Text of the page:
As one of the most popular shopping cart services, Shopify has become a mainstay for online retailers who want a user-friendly dashboard with addable premium and complimentary store themes and lots of optional plug-ins (some premium, some free). These features and the reliability of this shopping cart have made it the go-to solution for e-retailers, resulting in usership of more than 200,000 businesses around the world, according to Shopify.
A recent Tech Crunch report drives home this notion, stating that Shopify is “One of the “largest players in the create-your-own-online store space.”
To provide even more clarity, take a look at this chart of Shopify’s most recent statistics (below ), which will give you an even better example of why and how this e-commerce shopping cart has become one of the most popular websites online, ranking consistently in the top 10,000 of all sites in the world.
One reason why Shopify is always ahead of the game is because they are constantly making improvements to their service. For example, the last major update they rolled out (v2.0 update), resulted in applying feedback they had garnered from more than 50,000 merchants. What transpired was more than 60 new features being added to both the backend interface and dashboard with an overhaul price tag in the millions.
Tantamount to this is Shopify’s strong growth. For the year 2011-2012, the service increased from serving 18,000 stores to a staggering 41,000. Just a year later, in 2013, they nearly doubled that to 80,000. Today, Shopify powers well over 200,000 stores and has effectively edged its way into the top-three shopping cart services providers. As the numbers breakdown, Magento powers 33.8% of online stores, PrestaShop powers 13.4% and Shopify powers 8.3%.
Shopify, like any other standalone shopping cart, is a single channel selling solution. While there are some apps in the app store that can help users cross-list products on other sales channels, like Amazon and eBay, there isn’t a cross-channel CRM that helps users get to know their customers better. While there are CRMs that exist for Shopify, they are Shopify focused, and don’t really do much for consolidating data across multiple sales channels.
To put the need of a cross-channel solution into better perspective, of the 77% of Amazon sellers that are multichannel merchants, 35% of them are using Shopify to power their storefront. Unless these sellers have a way to consolidate customer data across all their channels, they won’t be making the best use of a CRM; and they may not be aware of unique marketing and inventory moves that they could make to benefit their bottom line and ROI.
Benefiting from Cross-Channel Data
The primary benefit that online retailers gain from optimizing their omni-channel data is that they can put a face and name to customers who otherwise would just be another order or invoice number. The goal of CRM is to improve customer relationships. But in e-commerce, CRM is no longer the lead-driven rolodex it once was that served sales teams and call centers. Instead, it’s a new way to gain insight into each customer, with the ability to leverage data and use it to improve loyalty and long-term retention.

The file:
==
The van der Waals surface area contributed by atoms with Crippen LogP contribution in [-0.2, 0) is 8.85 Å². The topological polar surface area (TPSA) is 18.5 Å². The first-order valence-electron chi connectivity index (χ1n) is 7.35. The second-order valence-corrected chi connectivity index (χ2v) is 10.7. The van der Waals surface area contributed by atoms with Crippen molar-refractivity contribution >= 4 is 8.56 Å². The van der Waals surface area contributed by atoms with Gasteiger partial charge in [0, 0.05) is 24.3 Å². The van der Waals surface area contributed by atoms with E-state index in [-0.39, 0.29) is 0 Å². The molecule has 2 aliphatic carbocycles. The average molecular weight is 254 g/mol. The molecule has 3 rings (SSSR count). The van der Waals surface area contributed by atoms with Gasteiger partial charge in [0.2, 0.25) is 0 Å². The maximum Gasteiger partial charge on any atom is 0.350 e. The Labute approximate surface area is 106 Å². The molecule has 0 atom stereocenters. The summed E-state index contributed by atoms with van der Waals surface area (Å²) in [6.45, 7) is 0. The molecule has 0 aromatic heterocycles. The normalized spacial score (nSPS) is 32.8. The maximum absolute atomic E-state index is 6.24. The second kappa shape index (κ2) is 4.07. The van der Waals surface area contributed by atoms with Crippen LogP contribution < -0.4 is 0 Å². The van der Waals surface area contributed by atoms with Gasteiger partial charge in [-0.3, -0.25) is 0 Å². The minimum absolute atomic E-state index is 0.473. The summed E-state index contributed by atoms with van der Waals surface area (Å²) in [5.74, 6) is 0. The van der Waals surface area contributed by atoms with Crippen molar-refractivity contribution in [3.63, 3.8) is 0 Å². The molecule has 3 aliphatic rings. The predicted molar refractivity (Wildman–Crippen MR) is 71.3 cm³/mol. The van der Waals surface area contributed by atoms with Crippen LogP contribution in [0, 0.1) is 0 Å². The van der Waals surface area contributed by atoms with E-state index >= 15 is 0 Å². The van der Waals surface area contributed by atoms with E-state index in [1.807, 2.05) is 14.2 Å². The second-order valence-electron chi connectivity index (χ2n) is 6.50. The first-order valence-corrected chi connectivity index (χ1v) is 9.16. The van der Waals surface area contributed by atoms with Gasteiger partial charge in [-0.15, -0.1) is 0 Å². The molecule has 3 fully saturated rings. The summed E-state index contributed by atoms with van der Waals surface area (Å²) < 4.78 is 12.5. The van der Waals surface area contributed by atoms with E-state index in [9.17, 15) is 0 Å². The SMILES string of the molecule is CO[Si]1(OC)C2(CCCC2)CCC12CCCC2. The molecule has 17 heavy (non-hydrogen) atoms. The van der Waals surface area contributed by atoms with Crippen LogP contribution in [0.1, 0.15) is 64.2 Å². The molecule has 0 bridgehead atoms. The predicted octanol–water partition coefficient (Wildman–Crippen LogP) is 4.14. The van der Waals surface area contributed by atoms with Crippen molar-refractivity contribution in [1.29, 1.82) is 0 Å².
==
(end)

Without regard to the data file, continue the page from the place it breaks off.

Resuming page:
Newer Shopify CRM solutions are helping to bridge this data gap, however, and synch with a variety of popular sales channels, including Amazon, eBay and others, to pull data in from each order that’s placed, creating customer profiles and a detailed dashboard. With access to such customer profiles, online retailers can make the most of their omni-channel presence, by using insight on trendsetting products, returns, shopping habits, customer behavior and direct outreach to maximize their marketing efforts.
Certainly, there are many additional benefits to these newer e-commerce CRM systems offer to e-tailers, as I have already covered in a related HuffPo article: Here Are 8 Ways CRM Benefits Your Ecommerce Business. Key features to expect from such systems include: Analytical tools and reporting, charts, notes, task lists, order timeline, calendar, and a variety of third-party and proprietary integrations that add more functionality.
Making the Customer’s Journey Memorable
At the end of the day, online retailers are providing a service for their customers. Doing so successfully requires a succinct and multifarious approach. Instead of guessing on what that journey is, or where it may or may not take the customer, software can instead provide instant intuition.
Citing Inc. Magazine, “Leading companies are investing in the customer experience, which currently allows them to grow 14% faster than the laggards, according to Forrester. With this huge push to perfect the online buying experience will come a constant one-upmanship. Meaning, businesses are going to have to constantly innovate new ways to make their user experience as good or better than their competition if they want to stay in the game.”
You can bet your bottom dollar that the leading cross-channel retailers are upending their competitors by using today’s cutting-edge software to gain the competitive advantage. The question you may want to ask yourself is: Why aren’t you using a similar strategy to win?
About the Author
Michael Lazar is the Executive Director of Marketing at ReadyCloud, a cloud-based ecommerce CRM software solution that offers a cross-channel Shopify CRM. As an established digital marketer, Lazar’s posts are syndicated nationally in a wide variety of mediums. Connect with him on LinkedIn.